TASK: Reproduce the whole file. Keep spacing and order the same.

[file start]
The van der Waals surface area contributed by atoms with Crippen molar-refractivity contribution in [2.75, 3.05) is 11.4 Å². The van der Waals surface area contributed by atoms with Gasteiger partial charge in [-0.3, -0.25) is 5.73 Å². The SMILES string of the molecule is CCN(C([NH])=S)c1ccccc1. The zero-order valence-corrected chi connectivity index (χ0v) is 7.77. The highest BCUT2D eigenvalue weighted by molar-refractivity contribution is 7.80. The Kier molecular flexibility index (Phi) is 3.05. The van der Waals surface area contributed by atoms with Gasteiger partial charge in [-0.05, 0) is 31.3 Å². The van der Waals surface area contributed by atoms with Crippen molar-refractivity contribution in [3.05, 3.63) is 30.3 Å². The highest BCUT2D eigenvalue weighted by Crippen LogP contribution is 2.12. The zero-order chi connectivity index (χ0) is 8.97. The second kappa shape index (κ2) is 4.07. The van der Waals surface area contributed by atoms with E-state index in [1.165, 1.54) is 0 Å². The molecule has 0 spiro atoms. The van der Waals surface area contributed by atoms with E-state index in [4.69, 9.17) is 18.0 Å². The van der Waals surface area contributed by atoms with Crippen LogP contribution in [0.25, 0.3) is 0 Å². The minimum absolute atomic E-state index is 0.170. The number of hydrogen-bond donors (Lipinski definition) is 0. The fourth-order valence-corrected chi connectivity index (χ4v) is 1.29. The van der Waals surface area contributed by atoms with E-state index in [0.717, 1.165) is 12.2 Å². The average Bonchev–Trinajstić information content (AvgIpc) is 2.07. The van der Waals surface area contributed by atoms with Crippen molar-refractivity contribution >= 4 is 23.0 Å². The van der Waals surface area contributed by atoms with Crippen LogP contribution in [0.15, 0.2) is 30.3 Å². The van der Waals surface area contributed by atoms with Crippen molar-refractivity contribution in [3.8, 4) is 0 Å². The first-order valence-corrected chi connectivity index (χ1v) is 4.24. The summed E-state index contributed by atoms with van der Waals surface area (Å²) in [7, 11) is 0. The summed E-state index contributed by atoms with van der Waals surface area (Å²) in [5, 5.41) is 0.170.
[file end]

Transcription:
The van der Waals surface area contributed by atoms with Crippen molar-refractivity contribution in [2.75, 3.05) is 11.4 Å². The van der Waals surface area contributed by atoms with Gasteiger partial charge in [-0.3, -0.25) is 5.73 Å². The SMILES string of the molecule is CCN(C([NH])=S)c1ccccc1. The zero-order valence-corrected chi connectivity index (χ0v) is 7.77. The highest BCUT2D eigenvalue weighted by molar-refractivity contribution is 7.80. The Kier molecular flexibility index (Phi) is 3.05. The van der Waals surface area contributed by atoms with Gasteiger partial charge in [-0.05, 0) is 31.3 Å². The van der Waals surface area contributed by atoms with Crippen molar-refractivity contribution in [3.05, 3.63) is 30.3 Å². The highest BCUT2D eigenvalue weighted by Crippen LogP contribution is 2.12. The zero-order chi connectivity index (χ0) is 8.97. The second kappa shape index (κ2) is 4.07. The van der Waals surface area contributed by atoms with E-state index in [1.165, 1.54) is 0 Å². The molecule has 0 spiro atoms. The van der Waals surface area contributed by atoms with E-state index in [4.69, 9.17) is 18.0 Å². The van der Waals surface area contributed by atoms with Crippen LogP contribution in [0.25, 0.3) is 0 Å². The minimum absolute atomic E-state index is 0.170. The number of hydrogen-bond donors (Lipinski definition) is 0. The fourth-order valence-corrected chi connectivity index (χ4v) is 1.29. The van der Waals surface area contributed by atoms with E-state index in [0.717, 1.165) is 12.2 Å². The average Bonchev–Trinajstić information content (AvgIpc) is 2.07. The van der Waals surface area contributed by atoms with Crippen molar-refractivity contribution >= 4 is 23.0 Å². The van der Waals surface area contributed by atoms with Crippen LogP contribution in [0.15, 0.2) is 30.3 Å². The van der Waals surface area contributed by atoms with Crippen molar-refractivity contribution in [3.8, 4) is 0 Å². The first-order valence-corrected chi connectivity index (χ1v) is 4.24. The summed E-state index contributed by atoms with van der Waals surface area (Å²) in [7, 11) is 0. The summed E-state index contributed by atoms with van der Waals surface area (Å²) in [5, 5.41) is 0.170.